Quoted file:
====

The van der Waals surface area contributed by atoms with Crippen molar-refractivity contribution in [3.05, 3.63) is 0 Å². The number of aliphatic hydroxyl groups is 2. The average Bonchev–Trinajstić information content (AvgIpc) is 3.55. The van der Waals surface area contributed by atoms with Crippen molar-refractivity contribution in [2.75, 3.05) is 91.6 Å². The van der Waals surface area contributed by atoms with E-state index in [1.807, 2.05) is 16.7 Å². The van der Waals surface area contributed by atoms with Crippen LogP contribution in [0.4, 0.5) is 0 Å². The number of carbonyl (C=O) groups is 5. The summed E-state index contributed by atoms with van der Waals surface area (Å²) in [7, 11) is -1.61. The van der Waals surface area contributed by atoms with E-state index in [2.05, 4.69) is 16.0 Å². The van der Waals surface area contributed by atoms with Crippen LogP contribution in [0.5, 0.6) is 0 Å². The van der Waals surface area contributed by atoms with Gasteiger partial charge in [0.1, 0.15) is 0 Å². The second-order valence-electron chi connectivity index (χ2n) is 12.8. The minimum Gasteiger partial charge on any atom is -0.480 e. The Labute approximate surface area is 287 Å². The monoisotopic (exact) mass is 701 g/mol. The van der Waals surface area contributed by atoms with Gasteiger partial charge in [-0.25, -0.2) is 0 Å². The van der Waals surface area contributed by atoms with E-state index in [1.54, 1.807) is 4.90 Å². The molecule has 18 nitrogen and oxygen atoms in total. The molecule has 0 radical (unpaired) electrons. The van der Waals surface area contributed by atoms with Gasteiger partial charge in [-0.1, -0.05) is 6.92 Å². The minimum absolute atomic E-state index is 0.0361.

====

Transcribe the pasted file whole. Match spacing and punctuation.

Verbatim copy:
The van der Waals surface area contributed by atoms with Crippen molar-refractivity contribution in [3.05, 3.63) is 0 Å². The number of aliphatic hydroxyl groups is 2. The average Bonchev–Trinajstić information content (AvgIpc) is 3.55. The van der Waals surface area contributed by atoms with Crippen molar-refractivity contribution in [2.75, 3.05) is 91.6 Å². The van der Waals surface area contributed by atoms with E-state index in [1.807, 2.05) is 16.7 Å². The van der Waals surface area contributed by atoms with Crippen LogP contribution in [0.4, 0.5) is 0 Å². The number of carbonyl (C=O) groups is 5. The summed E-state index contributed by atoms with van der Waals surface area (Å²) in [7, 11) is -1.61. The van der Waals surface area contributed by atoms with E-state index in [2.05, 4.69) is 16.0 Å². The van der Waals surface area contributed by atoms with Crippen LogP contribution in [0.5, 0.6) is 0 Å². The van der Waals surface area contributed by atoms with Gasteiger partial charge in [0.1, 0.15) is 0 Å². The second-order valence-electron chi connectivity index (χ2n) is 12.8. The minimum Gasteiger partial charge on any atom is -0.480 e. The Labute approximate surface area is 287 Å². The monoisotopic (exact) mass is 701 g/mol. The van der Waals surface area contributed by atoms with Gasteiger partial charge in [-0.25, -0.2) is 0 Å². The van der Waals surface area contributed by atoms with E-state index in [1.54, 1.807) is 4.90 Å². The molecule has 18 nitrogen and oxygen atoms in total. The molecule has 0 radical (unpaired) electrons. The van der Waals surface area contributed by atoms with Gasteiger partial charge in [-0.1, -0.05) is 6.92 Å². The minimum absolute atomic E-state index is 0.0361.